Walter Mercado, a flamboyant astrologer and television personality whose daily TV appearances entertained many across Latin America for more than a decade, has died. He was 88.
Hospital spokeswoman Sofía Luquis told The Associated Press on Sunday that Mercado died from kidney failure at the Auxilio Mutuo Hospital in San Juan late Saturday.
She was not authorized to release more details, including how many days he had been hospitalized and whether he had moved back to Puerto Rico from South Florida.
Mercado was born in Ponce, one of Puerto Rico’s largest cities. He worked briefly for TV stations based in the U.S. Caribbean territory before moving to South Florida.
There, he gained fame for his daily horoscope segment on Spanish-language TV, delivered in a dramatic fashion with an exaggerated trilling of the “r” sound. He favored long and colorful brocades and huge gemstone rings, which he flashed while pointing to viewers.
His catch phrase to his audience: “Above all, lots and lots of love.”
Mercado never publicly stated his sexuality, but he was an icon in the gay community as someone who challenged the conservative television culture in Latin America.
“He endows the drag queen with papal authority,” Diana Taylor, a New York University Tisch School of Performing Arts professor, wrote in a 2003 critique.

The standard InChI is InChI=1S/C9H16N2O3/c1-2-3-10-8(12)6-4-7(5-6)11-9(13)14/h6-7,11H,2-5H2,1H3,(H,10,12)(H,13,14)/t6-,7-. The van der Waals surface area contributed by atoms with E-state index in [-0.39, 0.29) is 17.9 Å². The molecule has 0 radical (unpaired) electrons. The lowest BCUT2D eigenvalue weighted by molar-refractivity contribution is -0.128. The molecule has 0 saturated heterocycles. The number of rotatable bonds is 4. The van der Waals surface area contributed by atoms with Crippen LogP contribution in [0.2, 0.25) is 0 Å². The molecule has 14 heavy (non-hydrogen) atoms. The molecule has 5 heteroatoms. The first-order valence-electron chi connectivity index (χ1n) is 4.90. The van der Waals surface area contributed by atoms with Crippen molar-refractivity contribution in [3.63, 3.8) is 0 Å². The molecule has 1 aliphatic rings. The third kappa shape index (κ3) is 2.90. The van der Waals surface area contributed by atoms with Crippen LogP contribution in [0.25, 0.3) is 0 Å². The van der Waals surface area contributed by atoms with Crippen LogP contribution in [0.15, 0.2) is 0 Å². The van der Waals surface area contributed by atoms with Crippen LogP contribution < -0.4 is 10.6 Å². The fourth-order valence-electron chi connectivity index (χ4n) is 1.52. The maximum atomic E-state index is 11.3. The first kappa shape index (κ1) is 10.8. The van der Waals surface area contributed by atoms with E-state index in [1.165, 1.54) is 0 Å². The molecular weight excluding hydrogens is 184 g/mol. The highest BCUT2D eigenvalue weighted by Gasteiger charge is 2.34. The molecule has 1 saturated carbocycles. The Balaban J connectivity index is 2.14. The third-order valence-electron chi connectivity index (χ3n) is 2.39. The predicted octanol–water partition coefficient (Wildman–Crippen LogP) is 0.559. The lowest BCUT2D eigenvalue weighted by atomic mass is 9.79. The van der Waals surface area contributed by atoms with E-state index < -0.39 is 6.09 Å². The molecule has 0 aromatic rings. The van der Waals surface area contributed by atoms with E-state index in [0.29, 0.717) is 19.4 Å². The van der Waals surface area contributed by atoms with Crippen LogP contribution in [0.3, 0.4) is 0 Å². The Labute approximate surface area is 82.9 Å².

In 1998, Mercado got in trouble for endorsing alleged health and beauty products.
He was named in a class-action lawsuit that accused him of misleading people into buying beads with supposed special powers. The president of the jewelry company, Unique Gems International Corp., was later sentenced to 14 years in prison for defrauding 16,000 people in a $90 million scam.
In October 2010, Mercado announced he was changing his name to “Shanti Ananda.” That same year, he stopped shooting his segment for the Univision Spanish-language TV channel. Months later, he began to deliver daily horoscopes through El Nuevo Herald newspaper in Miami.
Mercado was hospitalized in December 2011 in Puerto Rico following a cold that turned into pneumonia. His health condition worsened, and he was transferred to a hospital in Ohio. It was later revealed that he had suffered a heart attack.
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